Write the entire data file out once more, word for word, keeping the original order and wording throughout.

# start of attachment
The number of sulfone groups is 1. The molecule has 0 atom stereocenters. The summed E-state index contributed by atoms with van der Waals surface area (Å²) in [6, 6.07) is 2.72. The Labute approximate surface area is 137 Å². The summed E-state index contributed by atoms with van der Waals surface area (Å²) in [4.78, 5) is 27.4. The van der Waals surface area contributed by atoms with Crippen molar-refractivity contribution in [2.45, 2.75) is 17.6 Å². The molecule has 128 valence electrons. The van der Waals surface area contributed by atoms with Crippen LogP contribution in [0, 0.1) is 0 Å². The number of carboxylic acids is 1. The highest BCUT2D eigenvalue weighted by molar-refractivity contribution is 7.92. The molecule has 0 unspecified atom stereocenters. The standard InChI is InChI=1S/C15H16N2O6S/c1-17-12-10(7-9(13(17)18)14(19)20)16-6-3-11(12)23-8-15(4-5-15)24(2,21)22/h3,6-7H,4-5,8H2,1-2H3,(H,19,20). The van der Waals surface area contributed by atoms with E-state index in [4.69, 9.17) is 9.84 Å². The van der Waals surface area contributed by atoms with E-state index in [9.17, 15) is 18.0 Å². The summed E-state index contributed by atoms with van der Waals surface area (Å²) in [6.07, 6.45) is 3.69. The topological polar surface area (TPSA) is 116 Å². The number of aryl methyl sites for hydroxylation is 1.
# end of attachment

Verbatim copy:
The number of sulfone groups is 1. The molecule has 0 atom stereocenters. The summed E-state index contributed by atoms with van der Waals surface area (Å²) in [6, 6.07) is 2.72. The Labute approximate surface area is 137 Å². The summed E-state index contributed by atoms with van der Waals surface area (Å²) in [4.78, 5) is 27.4. The van der Waals surface area contributed by atoms with Crippen molar-refractivity contribution in [2.45, 2.75) is 17.6 Å². The molecule has 128 valence electrons. The van der Waals surface area contributed by atoms with Crippen LogP contribution in [0, 0.1) is 0 Å². The number of carboxylic acids is 1. The highest BCUT2D eigenvalue weighted by molar-refractivity contribution is 7.92. The molecule has 0 unspecified atom stereocenters. The standard InChI is InChI=1S/C15H16N2O6S/c1-17-12-10(7-9(13(17)18)14(19)20)16-6-3-11(12)23-8-15(4-5-15)24(2,21)22/h3,6-7H,4-5,8H2,1-2H3,(H,19,20). The van der Waals surface area contributed by atoms with E-state index in [4.69, 9.17) is 9.84 Å². The van der Waals surface area contributed by atoms with E-state index in [9.17, 15) is 18.0 Å². The summed E-state index contributed by atoms with van der Waals surface area (Å²) in [6.07, 6.45) is 3.69. The topological polar surface area (TPSA) is 116 Å². The number of aryl methyl sites for hydroxylation is 1.